While TREX and RELAX bear a striking similarity to the XML Schema Recommendation, one alternative takes a very different approach: Schematron.
Schematron was developed by Rick Jelliffe, and is not so much an alternative to XML Schemas as a supplemental technology. Jelliffe has described Schematron as "a feather duster that reaches into the corners that the XML Schemas vacuum cleaner can't reach."
What makes Schematron different from the other schema alternatives is that Schematron is not grammar-based. Instead, it's rules-based, and therefore provides a level of validity checking that's simply not possible with XML Schemas.
For example, Schematron allows you to check the content of elements and attributes, and then check for dependencies based on those results. Schematron also provides a mechanism for returning "plain English" error messages that are easily understood.
Let's say you had the following XML instance:
<employee SSN="331001234">Jane Doe</employee>
Schematron would allow you to check to make sure that the employee element had the SSN attribute. It would also allow you to count the digits in the SSN, as well as check to make sure that a name was included for the element content. And if there was a problem, you could specify an error message such as this:
"Social Security Numbers should be exactly 9 digits"
Schematron is very flexible. In fact, it can be used not only with XML Schemas, but with RELAX NG grammars! As if that weren't enough, Schematron is also very simple. There are only six basic elements in Schematron, and the technology is built using XSLT and XPath. So if you already know XPath and XSLT, Schematron can be learned very quickly. Schematron works by using XPath to specify the location and conditions that are being checked, and it uses XSLT to perform the manipulation of the Schematron Schema and the application of the Schematron Schema to your instance documents.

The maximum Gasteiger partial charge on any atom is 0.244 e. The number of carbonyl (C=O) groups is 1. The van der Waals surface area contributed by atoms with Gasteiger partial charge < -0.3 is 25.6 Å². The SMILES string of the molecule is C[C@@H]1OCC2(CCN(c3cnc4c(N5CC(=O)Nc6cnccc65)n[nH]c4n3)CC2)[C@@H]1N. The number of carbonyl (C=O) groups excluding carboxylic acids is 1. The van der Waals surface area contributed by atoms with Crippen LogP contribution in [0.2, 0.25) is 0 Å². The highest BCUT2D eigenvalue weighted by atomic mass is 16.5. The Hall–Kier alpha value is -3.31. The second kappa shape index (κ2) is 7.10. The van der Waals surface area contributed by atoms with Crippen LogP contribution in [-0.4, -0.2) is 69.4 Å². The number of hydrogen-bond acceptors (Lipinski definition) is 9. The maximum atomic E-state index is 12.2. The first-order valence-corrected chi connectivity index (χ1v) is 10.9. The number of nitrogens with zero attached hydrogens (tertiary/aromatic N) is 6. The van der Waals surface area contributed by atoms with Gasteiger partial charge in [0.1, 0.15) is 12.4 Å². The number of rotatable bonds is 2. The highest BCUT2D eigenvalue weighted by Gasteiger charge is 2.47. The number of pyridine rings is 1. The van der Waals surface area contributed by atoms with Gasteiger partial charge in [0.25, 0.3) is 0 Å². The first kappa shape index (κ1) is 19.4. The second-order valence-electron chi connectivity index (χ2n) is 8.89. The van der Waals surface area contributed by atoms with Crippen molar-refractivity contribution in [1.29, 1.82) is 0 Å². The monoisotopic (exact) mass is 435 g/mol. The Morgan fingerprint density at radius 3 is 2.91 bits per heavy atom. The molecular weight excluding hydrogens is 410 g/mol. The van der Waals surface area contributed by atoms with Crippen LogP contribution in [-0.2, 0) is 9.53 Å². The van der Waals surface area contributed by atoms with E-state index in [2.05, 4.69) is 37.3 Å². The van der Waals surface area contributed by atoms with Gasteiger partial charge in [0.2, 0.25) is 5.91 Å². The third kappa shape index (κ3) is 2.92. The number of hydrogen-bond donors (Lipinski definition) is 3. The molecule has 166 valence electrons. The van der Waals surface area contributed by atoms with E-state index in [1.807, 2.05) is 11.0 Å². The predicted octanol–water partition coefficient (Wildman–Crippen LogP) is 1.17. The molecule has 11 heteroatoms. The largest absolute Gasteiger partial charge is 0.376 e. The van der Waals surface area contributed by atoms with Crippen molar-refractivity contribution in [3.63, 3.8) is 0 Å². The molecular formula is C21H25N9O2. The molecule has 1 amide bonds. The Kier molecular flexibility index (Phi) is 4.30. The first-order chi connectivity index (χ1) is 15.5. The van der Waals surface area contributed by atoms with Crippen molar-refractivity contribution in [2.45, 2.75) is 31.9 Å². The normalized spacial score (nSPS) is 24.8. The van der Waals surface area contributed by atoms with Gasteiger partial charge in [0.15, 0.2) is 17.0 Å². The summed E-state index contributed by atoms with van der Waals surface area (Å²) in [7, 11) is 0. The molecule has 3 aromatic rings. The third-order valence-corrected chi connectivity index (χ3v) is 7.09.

Another advantage of Schematron is that because it is based on core XML technologies, Schematron Schemas can actually be nested directly within XML Schemabased schemas, using annotation and appinfo elements.
Because of the fundamentally different approach, Schematron Schemas look very different from XML Schemas and RELAX NG:
<?xml version="1.0" encoding="UTF-8" ?> <schema xmlns="http://www.ascc.net/xml/schematron"> <title>An Example Schematron Schema for Business Car</title> <pattern name="Root Element"> <rule context="/*"> <assert test="name()='card'">Root element should be card.</assert> </rule> </pattern> <pattern name="Count Elements"> <rule context="/*"> <assert test="count(name) = 1">There should be 1 name element.</assert> <assert test="count(title) = 1">There should be 1 title element.</assert> <assert test="count(company) = 1">There should be 1 company element.</assert> <assert test="count(email) = 1">There should be 1 email element.</assert> </rule> </pattern> <pattern name="Check the Phone Number Element"> <rule context="phone"> <report test="string-length(phone) < 10">Please check the phone number and make sure it is at least 10 digits</report> </rule> </pattern> </schema>
Schematron is an excellent choice for a supplementary technology to provide a finer level of validation than possible with XML Schemas.
Ultimately, the schema choices you make will depend on a variety of factors, including your comfort level with the support provided by and for alternate schemas, as well as your desire for compatibility with other softwareand most importantly the needs of your documents. The important fact to take away is that there are always options, and XML Schemas may be right for some, while RELAX NG or Schematron may be right for others.